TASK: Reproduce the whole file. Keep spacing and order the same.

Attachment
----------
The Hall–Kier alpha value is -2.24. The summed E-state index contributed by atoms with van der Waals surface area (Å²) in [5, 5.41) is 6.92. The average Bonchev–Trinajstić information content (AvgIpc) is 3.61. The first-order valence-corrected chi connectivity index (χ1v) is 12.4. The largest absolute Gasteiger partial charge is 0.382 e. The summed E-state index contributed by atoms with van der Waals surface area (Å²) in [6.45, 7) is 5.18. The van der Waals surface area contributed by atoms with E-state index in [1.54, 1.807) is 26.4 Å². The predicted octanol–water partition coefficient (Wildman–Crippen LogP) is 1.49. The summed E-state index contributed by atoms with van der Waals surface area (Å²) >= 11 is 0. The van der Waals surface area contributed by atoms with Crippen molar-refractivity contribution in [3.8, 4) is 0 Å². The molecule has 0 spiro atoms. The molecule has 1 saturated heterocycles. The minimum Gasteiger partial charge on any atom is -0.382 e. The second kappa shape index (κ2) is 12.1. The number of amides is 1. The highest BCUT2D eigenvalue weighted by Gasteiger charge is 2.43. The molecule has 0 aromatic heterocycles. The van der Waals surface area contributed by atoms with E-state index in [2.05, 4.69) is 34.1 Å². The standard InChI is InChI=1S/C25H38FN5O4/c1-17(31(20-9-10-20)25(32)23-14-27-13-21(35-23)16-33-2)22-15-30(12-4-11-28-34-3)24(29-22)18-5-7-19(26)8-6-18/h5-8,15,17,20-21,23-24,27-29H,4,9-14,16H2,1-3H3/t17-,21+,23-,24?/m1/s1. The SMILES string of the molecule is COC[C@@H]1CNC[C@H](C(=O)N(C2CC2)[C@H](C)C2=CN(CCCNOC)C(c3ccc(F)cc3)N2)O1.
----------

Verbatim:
The Hall–Kier alpha value is -2.24. The summed E-state index contributed by atoms with van der Waals surface area (Å²) in [5, 5.41) is 6.92. The average Bonchev–Trinajstić information content (AvgIpc) is 3.61. The first-order valence-corrected chi connectivity index (χ1v) is 12.4. The largest absolute Gasteiger partial charge is 0.382 e. The summed E-state index contributed by atoms with van der Waals surface area (Å²) in [6.45, 7) is 5.18. The van der Waals surface area contributed by atoms with E-state index in [1.54, 1.807) is 26.4 Å². The predicted octanol–water partition coefficient (Wildman–Crippen LogP) is 1.49. The summed E-state index contributed by atoms with van der Waals surface area (Å²) >= 11 is 0. The van der Waals surface area contributed by atoms with Crippen molar-refractivity contribution in [3.8, 4) is 0 Å². The molecule has 0 spiro atoms. The molecule has 1 saturated heterocycles. The minimum Gasteiger partial charge on any atom is -0.382 e. The second kappa shape index (κ2) is 12.1. The number of amides is 1. The highest BCUT2D eigenvalue weighted by Gasteiger charge is 2.43. The molecule has 0 aromatic heterocycles. The van der Waals surface area contributed by atoms with E-state index in [2.05, 4.69) is 34.1 Å². The standard InChI is InChI=1S/C25H38FN5O4/c1-17(31(20-9-10-20)25(32)23-14-27-13-21(35-23)16-33-2)22-15-30(12-4-11-28-34-3)24(29-22)18-5-7-19(26)8-6-18/h5-8,15,17,20-21,23-24,27-29H,4,9-14,16H2,1-3H3/t17-,21+,23-,24?/m1/s1. The SMILES string of the molecule is COC[C@@H]1CNC[C@H](C(=O)N(C2CC2)[C@H](C)C2=CN(CCCNOC)C(c3ccc(F)cc3)N2)O1.